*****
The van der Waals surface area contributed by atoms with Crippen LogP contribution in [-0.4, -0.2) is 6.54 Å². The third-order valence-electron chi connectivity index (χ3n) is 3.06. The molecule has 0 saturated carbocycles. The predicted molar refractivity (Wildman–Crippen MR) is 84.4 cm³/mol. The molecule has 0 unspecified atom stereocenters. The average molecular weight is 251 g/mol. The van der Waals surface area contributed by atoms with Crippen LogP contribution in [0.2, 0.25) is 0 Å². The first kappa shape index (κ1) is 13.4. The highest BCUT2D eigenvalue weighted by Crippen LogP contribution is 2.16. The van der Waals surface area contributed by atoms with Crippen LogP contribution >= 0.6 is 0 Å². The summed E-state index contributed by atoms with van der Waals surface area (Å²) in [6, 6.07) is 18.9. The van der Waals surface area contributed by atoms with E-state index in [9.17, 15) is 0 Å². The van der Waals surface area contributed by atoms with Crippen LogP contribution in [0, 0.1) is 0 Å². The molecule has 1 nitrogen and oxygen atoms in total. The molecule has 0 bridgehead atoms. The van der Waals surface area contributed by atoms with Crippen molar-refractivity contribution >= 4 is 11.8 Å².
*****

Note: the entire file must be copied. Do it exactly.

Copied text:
The van der Waals surface area contributed by atoms with Crippen LogP contribution in [-0.4, -0.2) is 6.54 Å². The third-order valence-electron chi connectivity index (χ3n) is 3.06. The molecule has 0 saturated carbocycles. The predicted molar refractivity (Wildman–Crippen MR) is 84.4 cm³/mol. The molecule has 0 unspecified atom stereocenters. The average molecular weight is 251 g/mol. The van der Waals surface area contributed by atoms with Crippen LogP contribution in [0.2, 0.25) is 0 Å². The first kappa shape index (κ1) is 13.4. The highest BCUT2D eigenvalue weighted by Crippen LogP contribution is 2.16. The van der Waals surface area contributed by atoms with Crippen LogP contribution >= 0.6 is 0 Å². The summed E-state index contributed by atoms with van der Waals surface area (Å²) in [6, 6.07) is 18.9. The van der Waals surface area contributed by atoms with E-state index in [9.17, 15) is 0 Å². The van der Waals surface area contributed by atoms with Crippen LogP contribution in [0, 0.1) is 0 Å². The molecule has 1 nitrogen and oxygen atoms in total. The molecule has 0 bridgehead atoms. The van der Waals surface area contributed by atoms with Crippen molar-refractivity contribution >= 4 is 11.8 Å².